This 1989 Ferrari Testarossa was left abandoned and unused in a parking lot by its former owner, remaining under a cover for over 20 years after having accumulated just over 22,000 km since new.
Tragically the owner died back in 2012 before having a chance to drive the car again, his family left it in the parking garage for a further decade, and they’ve now decided to offer it for public sale at the Artcurial Le Mans Classic Sale in early July.
Fast Facts – The Ferrari Testarossa
- The Ferrari Testarossa was released at the 1984 Paris Auto Show, it immediately garnered news headlines around the world for its unique styling and its impressive spec sheet.
- The name Testarossa was chosen as an homage to the 1957 Ferrari 250 Testa Rossa, the car that won the World Sportscar Championship. In Italian “testa rossa” means “red head,” a reference to the car’s bright red cam covers.
- The Testarossa was developed as the successor to the 512 Berlinetta Boxer and as a modern competitor for the Lamborghini Countach.
- The car is powered by a naturally-aspirated 4.9 liter longitudinally-mounted 180° Ferrari flat-12 engine, with double overhead cams, four valves per cylinder. At the time of launch it had an output of 385 hp at 6,300 rpm with 361 lb ft at 4,500 rpm.
The Supercar The Defined The 1980s
Although some may disagree the Testarossa is probably the supercar that defined the 1980s more than any other.
Some may point to the Porsche 959, the later versions of the Countach, the Ferrari F40, or the Porsche 930, but the bright red Testarossa with its wide stance, glaring side strakes, and howling flat-12 was something altogether unique.
The design of the Testarossa was developed at Pininfarina by a team consisting of Ian Cameron, Guido Campoli, Diego Ottina, and Emanuele Nicosia all working under the watchful eye of veteran designer Leonardo Fioravanti.
In many respects the Testarossa was developed to answer some of the criticisms leveled at the Ferrari 512 BB. Things like the lack of headroom for taller drivers, the lack of interior room, and the lack of adequate luggage space.
The Testarossa was given an all-new body design that was longer and wider than the 512 BB, with more headroom, more cabin space, and more luggage space in the front trunk. Great attention was paid to aerodynamics, resulting in an aerodynamic drag coefficient of Cd=0.36, notably less than the 0.42 of the Countach.
The car was unveiled at the 1984 Paris Auto Show and it almost immediately became a best-seller for Ferrari, it would be kept in production from 1984 to 1996 with the Testarossa, 512 TR, and F512 M models respectively.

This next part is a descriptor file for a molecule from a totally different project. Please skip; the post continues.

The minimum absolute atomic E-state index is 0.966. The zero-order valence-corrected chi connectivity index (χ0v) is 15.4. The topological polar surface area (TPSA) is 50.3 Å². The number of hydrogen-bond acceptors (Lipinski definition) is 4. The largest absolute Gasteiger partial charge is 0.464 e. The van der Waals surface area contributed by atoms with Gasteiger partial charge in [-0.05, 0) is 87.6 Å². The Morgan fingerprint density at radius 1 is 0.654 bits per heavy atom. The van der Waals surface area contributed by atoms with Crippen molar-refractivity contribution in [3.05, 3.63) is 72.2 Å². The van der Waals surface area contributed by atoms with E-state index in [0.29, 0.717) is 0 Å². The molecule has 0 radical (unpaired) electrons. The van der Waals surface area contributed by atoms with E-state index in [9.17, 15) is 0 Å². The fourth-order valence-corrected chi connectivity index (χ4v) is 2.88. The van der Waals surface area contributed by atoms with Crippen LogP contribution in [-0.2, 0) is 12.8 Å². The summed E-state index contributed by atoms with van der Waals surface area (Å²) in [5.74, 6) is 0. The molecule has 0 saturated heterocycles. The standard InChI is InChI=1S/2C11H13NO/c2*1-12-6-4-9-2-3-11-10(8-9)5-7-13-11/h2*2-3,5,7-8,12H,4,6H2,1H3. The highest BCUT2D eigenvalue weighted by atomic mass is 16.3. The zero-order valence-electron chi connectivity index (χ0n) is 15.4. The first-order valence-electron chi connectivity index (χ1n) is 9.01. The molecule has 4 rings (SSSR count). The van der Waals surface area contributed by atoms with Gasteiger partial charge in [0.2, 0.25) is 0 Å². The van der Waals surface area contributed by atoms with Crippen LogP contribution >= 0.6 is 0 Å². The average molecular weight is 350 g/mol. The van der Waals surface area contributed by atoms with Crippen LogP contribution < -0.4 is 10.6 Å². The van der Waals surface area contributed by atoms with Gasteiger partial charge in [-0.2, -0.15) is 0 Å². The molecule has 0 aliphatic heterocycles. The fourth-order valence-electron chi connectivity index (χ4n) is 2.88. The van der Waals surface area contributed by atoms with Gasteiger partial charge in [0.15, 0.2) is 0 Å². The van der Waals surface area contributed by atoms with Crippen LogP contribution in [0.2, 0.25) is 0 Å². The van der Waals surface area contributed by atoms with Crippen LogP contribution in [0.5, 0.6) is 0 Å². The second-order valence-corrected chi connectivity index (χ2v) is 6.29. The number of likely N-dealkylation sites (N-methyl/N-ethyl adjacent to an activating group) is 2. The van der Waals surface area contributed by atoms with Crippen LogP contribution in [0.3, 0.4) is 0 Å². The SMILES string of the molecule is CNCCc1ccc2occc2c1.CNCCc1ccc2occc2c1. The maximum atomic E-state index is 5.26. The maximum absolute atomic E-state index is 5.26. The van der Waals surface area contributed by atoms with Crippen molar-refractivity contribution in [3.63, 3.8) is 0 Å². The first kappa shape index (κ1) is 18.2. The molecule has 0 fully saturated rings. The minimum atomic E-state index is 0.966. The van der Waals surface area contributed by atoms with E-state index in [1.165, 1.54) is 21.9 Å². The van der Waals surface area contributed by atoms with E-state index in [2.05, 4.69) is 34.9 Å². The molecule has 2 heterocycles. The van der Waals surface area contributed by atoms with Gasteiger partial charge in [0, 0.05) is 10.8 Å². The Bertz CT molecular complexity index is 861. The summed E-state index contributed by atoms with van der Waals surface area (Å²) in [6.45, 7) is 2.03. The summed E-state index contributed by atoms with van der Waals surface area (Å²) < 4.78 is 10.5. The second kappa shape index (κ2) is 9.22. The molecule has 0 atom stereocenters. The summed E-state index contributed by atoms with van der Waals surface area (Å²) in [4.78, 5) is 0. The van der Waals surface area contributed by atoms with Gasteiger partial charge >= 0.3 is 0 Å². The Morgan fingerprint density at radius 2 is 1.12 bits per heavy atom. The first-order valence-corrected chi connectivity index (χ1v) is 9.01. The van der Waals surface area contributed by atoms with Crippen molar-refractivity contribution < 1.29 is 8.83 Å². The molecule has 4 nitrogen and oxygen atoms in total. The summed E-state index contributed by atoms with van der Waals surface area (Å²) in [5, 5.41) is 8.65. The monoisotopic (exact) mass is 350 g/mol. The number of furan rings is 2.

Over the course of the production run Ferrari sold almost 10,000 of them, making it one of the company’s best-selling cars up until that point in history.
The Abandoned 1989 Ferrari Testarossa Shown Here
The car you see here is a 1989 Ferrari Testarossa that has just 22,433 kms on the odometer, or approximately 13,939 miles. The reason for this low mileage is that, as mentioned in the introduction above, the car was left largely abandoned in a parking garage for over 20 years.
The exact reason for this isn’t known, however it is mentioned that the former owner had numerous other cars including a Porsche 911 Speedster that he was particularly fond of. The last time this car was driven was on a road trip to to Saint-Tropez in 2003.
After this the Testarossa was left in a parking bay under its red cover, the owner passed away in 2012 and his family kept the car as it was, finally deciding to part with it this year.
It’s clear that after this lengthy period of storage the car will need a full recommissioning by a specialist Ferrari mechanic, after this the new owner will have an excellent example of a low-mileage Testarossa with an interesting backstory.
If you’d like to read more about this car or register to bid you can visit the listing here.
Above Video: This is the 1988 episode of MotorWeek covering the Ferrari Testarossa – back when the car was still in production.
Images courtesy of Artcurial
Articles that Ben has written have been covered on CNN, Popular Mechanics, Smithsonian Magazine, Road & Track Magazine, the official Pinterest blog, the official eBay Motors blog, BuzzFeed, Autoweek Magazine, Wired Magazine, Autoblog, Gear Patrol, Jalopnik, The Verge, and many more.
Silodrome was founded by Ben back in 2010, in the years since the site has grown to become a world leader in the alternative and vintage motoring sector, with well over a million monthly readers from around the world and many hundreds of thousands of followers on social media.